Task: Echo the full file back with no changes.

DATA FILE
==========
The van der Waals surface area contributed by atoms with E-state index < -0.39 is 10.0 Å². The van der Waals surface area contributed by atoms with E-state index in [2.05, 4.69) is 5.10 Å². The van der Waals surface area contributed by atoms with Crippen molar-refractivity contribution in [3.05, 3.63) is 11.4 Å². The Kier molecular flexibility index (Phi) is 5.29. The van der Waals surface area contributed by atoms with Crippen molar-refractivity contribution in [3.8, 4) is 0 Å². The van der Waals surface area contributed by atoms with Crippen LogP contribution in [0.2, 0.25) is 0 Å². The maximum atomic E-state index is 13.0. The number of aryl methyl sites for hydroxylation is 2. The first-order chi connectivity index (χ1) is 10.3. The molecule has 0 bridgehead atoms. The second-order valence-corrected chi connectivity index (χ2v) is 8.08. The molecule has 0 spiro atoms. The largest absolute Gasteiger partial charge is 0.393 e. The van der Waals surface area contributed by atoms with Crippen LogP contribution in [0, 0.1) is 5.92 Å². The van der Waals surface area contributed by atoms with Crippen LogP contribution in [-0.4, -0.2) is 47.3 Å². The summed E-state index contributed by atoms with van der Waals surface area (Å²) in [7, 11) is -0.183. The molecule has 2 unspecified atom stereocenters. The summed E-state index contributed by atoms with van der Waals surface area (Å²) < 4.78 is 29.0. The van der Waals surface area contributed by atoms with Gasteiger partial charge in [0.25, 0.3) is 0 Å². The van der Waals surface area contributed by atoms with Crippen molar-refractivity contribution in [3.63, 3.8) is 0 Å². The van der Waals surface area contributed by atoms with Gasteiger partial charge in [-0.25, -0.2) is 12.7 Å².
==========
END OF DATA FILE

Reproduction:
The van der Waals surface area contributed by atoms with E-state index < -0.39 is 10.0 Å². The van der Waals surface area contributed by atoms with E-state index in [2.05, 4.69) is 5.10 Å². The van der Waals surface area contributed by atoms with Crippen molar-refractivity contribution in [3.05, 3.63) is 11.4 Å². The Kier molecular flexibility index (Phi) is 5.29. The van der Waals surface area contributed by atoms with Crippen molar-refractivity contribution in [3.8, 4) is 0 Å². The van der Waals surface area contributed by atoms with Crippen LogP contribution in [0.2, 0.25) is 0 Å². The maximum atomic E-state index is 13.0. The number of aryl methyl sites for hydroxylation is 2. The first-order chi connectivity index (χ1) is 10.3. The molecule has 0 bridgehead atoms. The second-order valence-corrected chi connectivity index (χ2v) is 8.08. The molecule has 0 spiro atoms. The largest absolute Gasteiger partial charge is 0.393 e. The van der Waals surface area contributed by atoms with Crippen LogP contribution in [0, 0.1) is 5.92 Å². The van der Waals surface area contributed by atoms with Crippen LogP contribution in [-0.4, -0.2) is 47.3 Å². The summed E-state index contributed by atoms with van der Waals surface area (Å²) in [7, 11) is -0.183. The molecule has 2 unspecified atom stereocenters. The summed E-state index contributed by atoms with van der Waals surface area (Å²) < 4.78 is 29.0. The van der Waals surface area contributed by atoms with Gasteiger partial charge in [0.25, 0.3) is 0 Å². The van der Waals surface area contributed by atoms with Crippen molar-refractivity contribution in [3.63, 3.8) is 0 Å². The van der Waals surface area contributed by atoms with Gasteiger partial charge in [-0.25, -0.2) is 12.7 Å².